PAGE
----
Biological Motion Processing for Low-Light-Level Multi-Spectral Sensors

Award Information
Agency:
Department of Defense
Branch
Navy
Amount:
$69,967.00
Award Year:
2002
Program:
STTR
Phase:
Phase I
Contract:
N00014-02-M-0247
Award Id:
56150
Agency Tracking Number:
N023-0129
Solicitation Year:
n/a
Solicitation Topic Code:
n/a
Solicitation Number:
n/a
Small Business Information
Tanner Research, Inc. (Currently Tanner Research Inc.)
2650 East Foothill Boulevard, Mailstop 100, Pasadena, CA, 91107
Hubzone Owned:
N
Minority Owned:
N
Woman Owned:
N
Duns:
195754056
Principal Investigator:
Patrick Shoemaker
Senior Scientist
(626) 792-3000
pat.shoemake@tanner.com
Business Contact:
Kevin Dinniene
Controller
(626) 792-3000
kevin.dinniene@tanner.com
Research Institution:
University of Washington
Thomas Daniel, PhD
3935 University Way N.E.
Seattle, WA, 98105
(206) 543-1659
Nonprofit college or university
Abstract
Modern warfare is increasingly conducted during conditions of low/no visibility, often using small autonomous weapons platforms requiring miniature sensor systems for navigation and guidance. Flying insects provide excellent models from which guidance,navigation, and moving target detection/tracking principles can be derived and applied for military usage.Many animals have visual sensing and processing that operate under very weak ambient illumination. Nocturnal hawkmoths are capable of precise visually guided hovering and rapid flight under starlight conditions.Strategies for developing bio-vision for military use under low light conditions include temporal and spatial integration. The motion detectors of nocturnal species employ radically different temporal filters than diurnal insects, and elementary motiondetection (EMD) involves nonlinear processing, therefore, neural integration along with nonlinear EMD operations may yield a more nearly optimal approach to motion processing under low light levels.In Phase I, the academic partner will study and model motion processing in nocturnal hawkmoths, and the commercial partner will develop an approach to implement this enabling technology in analog VLSI, and (optionally) plan its integration with other keytechnologies (e.g., tunable MEMS etalons) into a multi-spectral sensor system. We will leverage our ongoing R&D on insect-based EMD and tunable MEMS etalons. Military/commercial applications currently exist for use in medium caliber autonomous munitions; and, in miniature UAV GN&C systems for near-ground flight. Similarly, compact multi-spectral sensors enable low-light moving target detection from miniatureautonomous platforms.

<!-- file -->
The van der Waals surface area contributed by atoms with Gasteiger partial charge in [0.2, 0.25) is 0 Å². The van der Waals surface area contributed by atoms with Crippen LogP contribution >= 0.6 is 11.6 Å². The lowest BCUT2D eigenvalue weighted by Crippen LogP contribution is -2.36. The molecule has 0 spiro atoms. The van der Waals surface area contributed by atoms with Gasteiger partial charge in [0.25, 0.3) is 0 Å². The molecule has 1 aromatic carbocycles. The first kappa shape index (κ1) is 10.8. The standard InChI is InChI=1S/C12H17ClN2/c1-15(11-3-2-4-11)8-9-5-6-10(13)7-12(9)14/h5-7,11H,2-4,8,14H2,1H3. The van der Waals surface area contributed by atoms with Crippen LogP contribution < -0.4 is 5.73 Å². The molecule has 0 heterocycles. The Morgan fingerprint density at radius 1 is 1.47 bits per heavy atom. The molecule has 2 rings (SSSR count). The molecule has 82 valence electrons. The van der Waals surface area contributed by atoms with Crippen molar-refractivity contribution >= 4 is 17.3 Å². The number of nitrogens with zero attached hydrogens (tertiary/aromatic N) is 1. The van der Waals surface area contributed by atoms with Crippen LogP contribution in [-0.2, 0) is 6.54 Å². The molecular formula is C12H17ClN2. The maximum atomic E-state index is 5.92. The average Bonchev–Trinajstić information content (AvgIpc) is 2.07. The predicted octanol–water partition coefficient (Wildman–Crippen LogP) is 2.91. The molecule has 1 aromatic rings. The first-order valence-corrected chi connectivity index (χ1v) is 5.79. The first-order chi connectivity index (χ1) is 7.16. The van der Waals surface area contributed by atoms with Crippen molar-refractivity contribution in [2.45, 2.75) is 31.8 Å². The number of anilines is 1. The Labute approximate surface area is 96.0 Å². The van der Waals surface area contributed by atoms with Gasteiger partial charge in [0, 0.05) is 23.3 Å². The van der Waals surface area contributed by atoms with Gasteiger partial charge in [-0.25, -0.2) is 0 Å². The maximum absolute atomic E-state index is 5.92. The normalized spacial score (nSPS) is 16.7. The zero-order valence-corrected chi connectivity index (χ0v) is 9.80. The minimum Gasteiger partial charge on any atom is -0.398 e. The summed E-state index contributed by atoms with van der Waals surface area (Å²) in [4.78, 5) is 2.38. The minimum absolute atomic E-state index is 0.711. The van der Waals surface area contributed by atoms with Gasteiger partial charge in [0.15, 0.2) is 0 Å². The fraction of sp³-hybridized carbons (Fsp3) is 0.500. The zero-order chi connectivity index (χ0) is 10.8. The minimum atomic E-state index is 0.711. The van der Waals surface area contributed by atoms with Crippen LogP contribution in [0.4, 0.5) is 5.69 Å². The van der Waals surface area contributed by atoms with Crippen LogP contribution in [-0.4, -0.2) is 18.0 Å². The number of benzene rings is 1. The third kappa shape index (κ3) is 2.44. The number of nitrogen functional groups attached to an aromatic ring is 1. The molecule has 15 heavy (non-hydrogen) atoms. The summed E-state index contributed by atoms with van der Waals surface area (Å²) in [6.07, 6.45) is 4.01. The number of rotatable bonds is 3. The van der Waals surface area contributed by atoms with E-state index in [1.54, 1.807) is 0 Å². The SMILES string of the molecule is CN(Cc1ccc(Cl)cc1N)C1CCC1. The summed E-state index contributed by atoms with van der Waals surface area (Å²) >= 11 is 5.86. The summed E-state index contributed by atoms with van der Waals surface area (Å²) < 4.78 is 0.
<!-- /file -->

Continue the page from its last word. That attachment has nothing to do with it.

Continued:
* information listed above is at the time of submission.

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